Boston legend Kip Tiernan, founder of Rosie’s Place and the Boston Food Bank and co-founder of the Poor People’s United Fund, the Boston Women’s Fund, Health Care for the Homeless, and Community Works, has given the first installment of her papers to the Arthur and Elizabeth Schlesinger Library on the History of Women in America at the Radcliffe Institute.
“Kip Tiernan has lived a life of courage and creativity, not only inventing new ways to organize and assist the homeless and the urban poor but selflessly dedicating her own life to achieving social justice. The Schlesinger Library is honored to have her papers and to celebrate her wisdom and accomplishments,” said Nancy F. Cott, director of the Schlesinger Library and Jonathan Trumbull Professor of American History in the Faculty of Arts and Sciences.
For more information about the Tiernan Papers or to schedule an appointment to see the papers, please contact the Schlesinger Library at (617) 495-8647.
Including television interviews, news clippings, personal appointment books, and other documentation of Tiernan’s tireless efforts on behalf of the poor and homeless, her papers complement the distinguished collections already housed at the Schlesinger Library that document women’s work in promoting social welfare and services to the poor. Among those collections are the records of Rutland Corner House, North Bennett Street School, and Denison House. Similarly, Tiernan’s work for peace in Vietnam will add to the documentation of women activists such as Barbara Deming and Holly Near.
Tiernan was born in West Haven, Conn., where she was raised by her grandmother. After moving to Boston, she worked in public relations and advertising before devoting herself to the anti-war, civil rights, and anti-poverty work that centered at St. Philip’s and Warwick House in Boston’s South End. In response to the growing number of homeless and poor women, Tiernan founded Rosie’s Place in 1974, the first drop-in and emergency shelter for women in the United States. In subsequent years, its focus shifted from overnight sheltering and feeding to providing the services needed to help women “dig themselves out of untenable situations.”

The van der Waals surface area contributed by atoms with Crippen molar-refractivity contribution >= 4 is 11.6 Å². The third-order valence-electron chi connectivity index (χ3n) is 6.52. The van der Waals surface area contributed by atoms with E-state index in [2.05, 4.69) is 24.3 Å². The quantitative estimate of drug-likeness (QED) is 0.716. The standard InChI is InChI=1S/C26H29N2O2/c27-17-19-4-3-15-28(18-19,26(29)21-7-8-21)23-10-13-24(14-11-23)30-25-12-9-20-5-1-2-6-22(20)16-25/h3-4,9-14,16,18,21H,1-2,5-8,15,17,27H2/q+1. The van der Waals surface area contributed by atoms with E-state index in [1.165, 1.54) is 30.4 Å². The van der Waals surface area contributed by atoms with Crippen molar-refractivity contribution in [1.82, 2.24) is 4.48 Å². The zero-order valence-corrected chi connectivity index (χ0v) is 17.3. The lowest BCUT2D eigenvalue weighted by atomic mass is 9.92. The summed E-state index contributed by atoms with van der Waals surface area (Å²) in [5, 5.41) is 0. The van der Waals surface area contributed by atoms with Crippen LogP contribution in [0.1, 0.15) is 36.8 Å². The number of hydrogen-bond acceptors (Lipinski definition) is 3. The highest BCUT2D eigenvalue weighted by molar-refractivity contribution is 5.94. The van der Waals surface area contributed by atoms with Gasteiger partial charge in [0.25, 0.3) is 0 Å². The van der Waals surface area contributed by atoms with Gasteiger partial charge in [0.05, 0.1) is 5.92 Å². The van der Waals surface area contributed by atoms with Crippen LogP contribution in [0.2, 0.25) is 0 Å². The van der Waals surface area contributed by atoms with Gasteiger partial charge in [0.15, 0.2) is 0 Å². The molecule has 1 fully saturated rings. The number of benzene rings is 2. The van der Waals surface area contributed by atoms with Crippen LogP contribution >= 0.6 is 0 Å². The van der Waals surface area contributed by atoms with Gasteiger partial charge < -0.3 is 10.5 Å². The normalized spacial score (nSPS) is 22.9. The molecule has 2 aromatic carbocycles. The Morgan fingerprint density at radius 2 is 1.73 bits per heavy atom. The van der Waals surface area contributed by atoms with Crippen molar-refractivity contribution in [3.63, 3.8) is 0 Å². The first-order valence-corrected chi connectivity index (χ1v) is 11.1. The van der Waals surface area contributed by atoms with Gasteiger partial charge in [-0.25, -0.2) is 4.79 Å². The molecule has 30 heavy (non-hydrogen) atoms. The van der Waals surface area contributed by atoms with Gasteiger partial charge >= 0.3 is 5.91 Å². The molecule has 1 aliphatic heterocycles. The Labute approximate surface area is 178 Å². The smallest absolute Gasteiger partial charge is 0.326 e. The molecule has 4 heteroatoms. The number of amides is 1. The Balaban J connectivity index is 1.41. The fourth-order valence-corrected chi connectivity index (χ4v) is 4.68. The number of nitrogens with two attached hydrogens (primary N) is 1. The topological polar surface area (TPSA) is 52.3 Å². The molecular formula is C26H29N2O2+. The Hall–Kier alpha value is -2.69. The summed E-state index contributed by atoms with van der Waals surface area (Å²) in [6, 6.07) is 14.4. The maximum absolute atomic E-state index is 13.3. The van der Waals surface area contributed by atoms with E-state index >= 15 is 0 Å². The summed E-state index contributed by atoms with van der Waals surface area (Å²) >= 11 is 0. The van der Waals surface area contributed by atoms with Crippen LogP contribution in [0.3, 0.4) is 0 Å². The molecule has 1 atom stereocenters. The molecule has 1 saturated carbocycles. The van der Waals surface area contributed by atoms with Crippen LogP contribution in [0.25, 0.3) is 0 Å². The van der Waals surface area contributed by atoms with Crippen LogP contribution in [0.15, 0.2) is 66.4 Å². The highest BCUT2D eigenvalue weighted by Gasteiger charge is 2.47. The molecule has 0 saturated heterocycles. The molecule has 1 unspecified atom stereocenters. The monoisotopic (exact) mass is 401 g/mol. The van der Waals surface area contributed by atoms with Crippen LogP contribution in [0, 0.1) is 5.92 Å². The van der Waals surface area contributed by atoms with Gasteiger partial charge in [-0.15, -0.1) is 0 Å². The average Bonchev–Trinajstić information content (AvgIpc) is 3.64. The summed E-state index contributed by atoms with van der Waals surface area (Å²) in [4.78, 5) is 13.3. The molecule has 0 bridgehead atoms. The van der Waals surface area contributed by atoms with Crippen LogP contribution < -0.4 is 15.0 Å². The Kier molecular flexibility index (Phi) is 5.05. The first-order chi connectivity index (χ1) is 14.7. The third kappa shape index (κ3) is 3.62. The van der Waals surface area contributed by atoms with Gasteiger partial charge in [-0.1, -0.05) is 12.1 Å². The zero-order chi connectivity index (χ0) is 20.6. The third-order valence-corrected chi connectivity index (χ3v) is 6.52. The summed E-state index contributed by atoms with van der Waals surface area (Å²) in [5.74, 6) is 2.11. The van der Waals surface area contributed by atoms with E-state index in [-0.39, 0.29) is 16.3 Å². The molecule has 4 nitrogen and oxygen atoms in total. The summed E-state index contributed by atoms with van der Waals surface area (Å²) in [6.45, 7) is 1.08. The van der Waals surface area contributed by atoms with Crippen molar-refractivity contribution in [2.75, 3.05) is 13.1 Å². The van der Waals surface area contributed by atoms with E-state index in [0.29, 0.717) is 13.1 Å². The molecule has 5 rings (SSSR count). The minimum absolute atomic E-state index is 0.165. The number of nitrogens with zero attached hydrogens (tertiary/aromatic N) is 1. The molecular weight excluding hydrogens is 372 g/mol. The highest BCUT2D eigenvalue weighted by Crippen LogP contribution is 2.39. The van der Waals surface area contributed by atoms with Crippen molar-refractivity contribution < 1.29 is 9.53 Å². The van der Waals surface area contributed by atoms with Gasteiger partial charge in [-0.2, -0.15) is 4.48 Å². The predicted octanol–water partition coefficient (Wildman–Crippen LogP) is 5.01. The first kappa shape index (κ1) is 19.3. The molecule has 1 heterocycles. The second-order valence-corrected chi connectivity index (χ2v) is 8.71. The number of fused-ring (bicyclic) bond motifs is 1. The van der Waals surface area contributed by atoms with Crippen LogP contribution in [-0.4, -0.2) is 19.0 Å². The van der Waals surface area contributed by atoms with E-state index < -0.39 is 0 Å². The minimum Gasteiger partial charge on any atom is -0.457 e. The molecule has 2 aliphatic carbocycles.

In 1979, Tiernan and Fran Froehlich created the Boston Food Pantry, which was later incorporated as the Boston Food Bank. The following year, they founded the Poor People’s United Fund (PPUF), which sought to provide financial and advocacy support to grassroots organizations in the Greater Boston area. The Ethical Policy Project, an outgrowth of Tiernan’s and Froehlich’s work as fellows at the Bunting Institute at Radcliffe College in 1988-89, was recast as the PPUF in 2002, with a mission to change the public policies that deny access to basic human services to all Massachusetts residents. The recipient of numerous honorary degrees and awards, Tiernan is an adjunct professor at the University of Massachusetts.
“How fortunate for me that I was able to select ‘the edge’ as my personal geography so many years ago,” says Tiernan. “For poor people, ‘the edge’ is selected for them by those in power. Having selected my political/theological geography, I was able to help choreograph several life-giving organizations in Boston. Sheltering the homeless and feeding the hungry has remained my raison d’etre … trying to help set at liberty those who are oppressed is what I’m still working at!”